Monday, January 9, 2012

A Simple Exercise

Excerpt from Crossing the Rubicon: The Decline of the American Empire at the End of the Age of Oil
by Michael C. Ruppert

Take a 20-dollar bill out of your wallet and set it in front of you. Now take a glass of water and set it next to the cash. Pretend that the glass of water represents a barrel of oil. Look at them both for a second. Then ask yourself a question: What do they represent? If you keep distilling your answers down to their purest essence, you will see that the money and the oil both represent the same thing: the ability to do work. Both are useless if there is nothing to buy, drive or eat.

And yet our economic system, what we call capitalism but which is really something else, is predicated on debt, fractional reserve banking, derivative financing, and fiat currency. Therefore it requires that there must be limitless growth into infinity for it to survive. Growth is not possible without energy.

Now look at the barrel of oil and realize that the earth is a closed sphere, and that without the oil and natural gas, the financial system is doomed. There is nothing on our horizon -- other than wishful thinking -- that can completely replace hydrocarbon energy. The surest way to see this is to realize that, as the human race starts down the inevitable slope of shrinking oil and gas supplies, we have seen no hydrogen powered F 18 Hornets or M1 Abrams tanks. We have seen no vegetable oil-powered Bradley fighting vehicles or solar powered guided missile frigates.

There are many factors that the rulers of the American empire now have to manage as they read their own delusional map of the world. They have to:
  • Apportion dwindling resources among competitors, some of whom possess nuclear weapons;
  • Maintain and expand their control over enough of the oil and gas remaining to ensure their global dominance and maintain order among the citizens of the Empire;
  • Simultaneously manage a global economic system, made possible by hydrocarbon energy, that is collapsing and in which the growing population is demanding more things that can only be supplied by using still more hydrocarbon energy;
  • Acknowledge that they cannot save their own economy without selling more of these products;
  • Control the exploding demand for oil and gas through engineered recessions and wars that break national economies;
  • Hide the evidence that they are systematically looting the wealth of all people on the planet -- even their own people -- in order to maintain control;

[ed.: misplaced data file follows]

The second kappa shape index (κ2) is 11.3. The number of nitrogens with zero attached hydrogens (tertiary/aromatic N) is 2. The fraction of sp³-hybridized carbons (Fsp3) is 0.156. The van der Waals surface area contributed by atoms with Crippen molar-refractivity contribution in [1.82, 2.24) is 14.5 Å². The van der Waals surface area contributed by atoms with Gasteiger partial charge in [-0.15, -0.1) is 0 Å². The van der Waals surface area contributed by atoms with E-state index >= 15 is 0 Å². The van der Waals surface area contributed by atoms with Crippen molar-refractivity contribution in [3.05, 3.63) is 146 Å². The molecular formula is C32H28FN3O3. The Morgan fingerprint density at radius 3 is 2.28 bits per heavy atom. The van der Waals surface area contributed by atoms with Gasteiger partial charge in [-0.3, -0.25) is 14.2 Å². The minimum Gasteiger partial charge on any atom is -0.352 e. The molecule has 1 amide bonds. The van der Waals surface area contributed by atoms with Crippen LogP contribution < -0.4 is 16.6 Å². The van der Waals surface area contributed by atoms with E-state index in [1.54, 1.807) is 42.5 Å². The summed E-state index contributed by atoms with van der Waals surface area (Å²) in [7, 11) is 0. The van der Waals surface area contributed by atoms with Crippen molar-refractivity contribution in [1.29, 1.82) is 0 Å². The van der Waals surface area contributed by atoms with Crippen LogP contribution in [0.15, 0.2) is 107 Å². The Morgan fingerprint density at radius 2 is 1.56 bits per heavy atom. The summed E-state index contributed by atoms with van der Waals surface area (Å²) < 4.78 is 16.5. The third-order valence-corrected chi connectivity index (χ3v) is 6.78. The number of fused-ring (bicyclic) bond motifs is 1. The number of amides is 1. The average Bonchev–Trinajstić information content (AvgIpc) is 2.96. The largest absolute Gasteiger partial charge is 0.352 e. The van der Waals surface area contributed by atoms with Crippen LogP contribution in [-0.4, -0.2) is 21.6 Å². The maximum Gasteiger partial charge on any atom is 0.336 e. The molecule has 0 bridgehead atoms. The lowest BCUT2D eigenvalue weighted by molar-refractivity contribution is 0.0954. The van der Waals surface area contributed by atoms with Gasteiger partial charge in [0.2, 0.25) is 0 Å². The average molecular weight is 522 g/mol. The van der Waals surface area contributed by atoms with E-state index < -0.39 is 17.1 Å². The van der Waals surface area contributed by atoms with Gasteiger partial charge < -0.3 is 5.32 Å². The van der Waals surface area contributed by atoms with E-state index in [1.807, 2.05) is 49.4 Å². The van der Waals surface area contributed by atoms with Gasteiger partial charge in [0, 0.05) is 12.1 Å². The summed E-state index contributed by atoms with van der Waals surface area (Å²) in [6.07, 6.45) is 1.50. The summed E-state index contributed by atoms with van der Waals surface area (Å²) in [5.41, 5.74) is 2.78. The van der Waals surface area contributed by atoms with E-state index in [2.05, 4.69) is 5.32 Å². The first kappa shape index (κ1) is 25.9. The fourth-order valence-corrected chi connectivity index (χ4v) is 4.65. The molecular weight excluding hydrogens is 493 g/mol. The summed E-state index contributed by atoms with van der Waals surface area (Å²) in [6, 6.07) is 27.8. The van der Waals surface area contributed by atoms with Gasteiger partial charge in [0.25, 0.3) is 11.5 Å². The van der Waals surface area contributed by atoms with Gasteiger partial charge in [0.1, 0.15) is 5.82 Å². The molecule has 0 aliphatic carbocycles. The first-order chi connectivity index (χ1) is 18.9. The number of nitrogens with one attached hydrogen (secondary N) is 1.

• Maintain a secret revenue stream to provide enough off-the-books capital for purposes of providing themselves a distinct economic and military advantage, improving their technological posture, and funding covert operations;
  • Repress any dissent and head off any exposure of their actions;
  • Convince the population that they are honorable;
  • Kill off enough of the world's population so that they can maintain control after oil supplies have dwindled to the point of energy starvation.
In the case of the War on Drugs, I infer that the result of some 30 years of effort, fueled by billions of dollars and managed by the "best and the brightest," is exactly what was intended. This is the premise from which I began looking at the events of September, 11, 2001, as I watched the second airliner hit the World Trade Center.

I do not claim to have presented or reconciled every fact. That rarely happens in a complicated homicide investigation. The tasks of the investigator are to produce a reasonable explanation based upon evidence that establishes probability, and to eliminate reasonable doubt that a crime was committed and that the guilty have been successfully identified.

If I can make a case in this book that explains these events, identifies the suspects, and makes more sense than any other interpretation of the available and demonstrable facts; if I can then get it out in a way that further empowers our collective learning; if that helps to break down the destructively false paradigm that governs so much of our life today -- then I have contributed something that is hope-giving for all of us. Otherwise, the future looks pretty grim.  This is a race against time.
Michael C. Ruppert ~ April, 21, 2004



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